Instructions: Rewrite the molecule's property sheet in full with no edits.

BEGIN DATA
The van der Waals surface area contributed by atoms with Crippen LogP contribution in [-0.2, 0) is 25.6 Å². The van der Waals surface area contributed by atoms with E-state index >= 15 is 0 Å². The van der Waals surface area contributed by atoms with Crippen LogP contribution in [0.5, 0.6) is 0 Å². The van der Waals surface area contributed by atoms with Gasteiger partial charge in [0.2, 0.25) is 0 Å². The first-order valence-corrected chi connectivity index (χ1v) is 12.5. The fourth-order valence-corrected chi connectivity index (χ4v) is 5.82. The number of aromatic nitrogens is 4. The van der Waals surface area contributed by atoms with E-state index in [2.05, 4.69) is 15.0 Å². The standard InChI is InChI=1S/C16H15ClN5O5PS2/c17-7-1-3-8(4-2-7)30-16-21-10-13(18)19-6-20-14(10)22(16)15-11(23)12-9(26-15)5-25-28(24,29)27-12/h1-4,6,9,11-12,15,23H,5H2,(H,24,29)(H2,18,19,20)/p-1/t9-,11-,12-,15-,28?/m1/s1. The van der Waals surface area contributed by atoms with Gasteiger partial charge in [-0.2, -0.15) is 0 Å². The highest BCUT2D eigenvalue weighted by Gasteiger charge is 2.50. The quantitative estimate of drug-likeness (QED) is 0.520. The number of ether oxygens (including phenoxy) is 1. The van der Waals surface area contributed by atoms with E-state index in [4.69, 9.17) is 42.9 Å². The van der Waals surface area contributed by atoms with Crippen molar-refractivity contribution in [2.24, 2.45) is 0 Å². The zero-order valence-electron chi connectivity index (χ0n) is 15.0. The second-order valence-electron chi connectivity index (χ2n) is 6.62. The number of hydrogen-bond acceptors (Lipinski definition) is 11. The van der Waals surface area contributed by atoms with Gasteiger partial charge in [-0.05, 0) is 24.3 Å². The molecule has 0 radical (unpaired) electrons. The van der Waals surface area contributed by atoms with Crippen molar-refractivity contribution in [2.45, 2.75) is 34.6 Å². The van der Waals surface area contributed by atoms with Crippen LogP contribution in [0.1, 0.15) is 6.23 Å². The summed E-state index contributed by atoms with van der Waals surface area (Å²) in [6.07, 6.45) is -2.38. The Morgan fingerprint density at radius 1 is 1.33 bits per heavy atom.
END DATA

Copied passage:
The van der Waals surface area contributed by atoms with Crippen LogP contribution in [-0.2, 0) is 25.6 Å². The van der Waals surface area contributed by atoms with E-state index >= 15 is 0 Å². The van der Waals surface area contributed by atoms with Crippen LogP contribution in [0.5, 0.6) is 0 Å². The van der Waals surface area contributed by atoms with Gasteiger partial charge in [0.2, 0.25) is 0 Å². The first-order valence-corrected chi connectivity index (χ1v) is 12.5. The fourth-order valence-corrected chi connectivity index (χ4v) is 5.82. The number of aromatic nitrogens is 4. The van der Waals surface area contributed by atoms with E-state index in [2.05, 4.69) is 15.0 Å². The standard InChI is InChI=1S/C16H15ClN5O5PS2/c17-7-1-3-8(4-2-7)30-16-21-10-13(18)19-6-20-14(10)22(16)15-11(23)12-9(26-15)5-25-28(24,29)27-12/h1-4,6,9,11-12,15,23H,5H2,(H,24,29)(H2,18,19,20)/p-1/t9-,11-,12-,15-,28?/m1/s1. The van der Waals surface area contributed by atoms with Gasteiger partial charge in [-0.2, -0.15) is 0 Å². The highest BCUT2D eigenvalue weighted by Gasteiger charge is 2.50. The quantitative estimate of drug-likeness (QED) is 0.520. The number of ether oxygens (including phenoxy) is 1. The van der Waals surface area contributed by atoms with E-state index in [4.69, 9.17) is 42.9 Å². The van der Waals surface area contributed by atoms with Crippen molar-refractivity contribution in [2.24, 2.45) is 0 Å². The zero-order valence-electron chi connectivity index (χ0n) is 15.0. The second-order valence-electron chi connectivity index (χ2n) is 6.62. The number of hydrogen-bond acceptors (Lipinski definition) is 11. The van der Waals surface area contributed by atoms with Gasteiger partial charge in [-0.05, 0) is 24.3 Å². The molecule has 0 radical (unpaired) electrons. The van der Waals surface area contributed by atoms with Crippen molar-refractivity contribution in [2.45, 2.75) is 34.6 Å². The van der Waals surface area contributed by atoms with Crippen LogP contribution in [0.1, 0.15) is 6.23 Å². The summed E-state index contributed by atoms with van der Waals surface area (Å²) in [6.07, 6.45) is -2.38. The Morgan fingerprint density at radius 1 is 1.33 bits per heavy atom.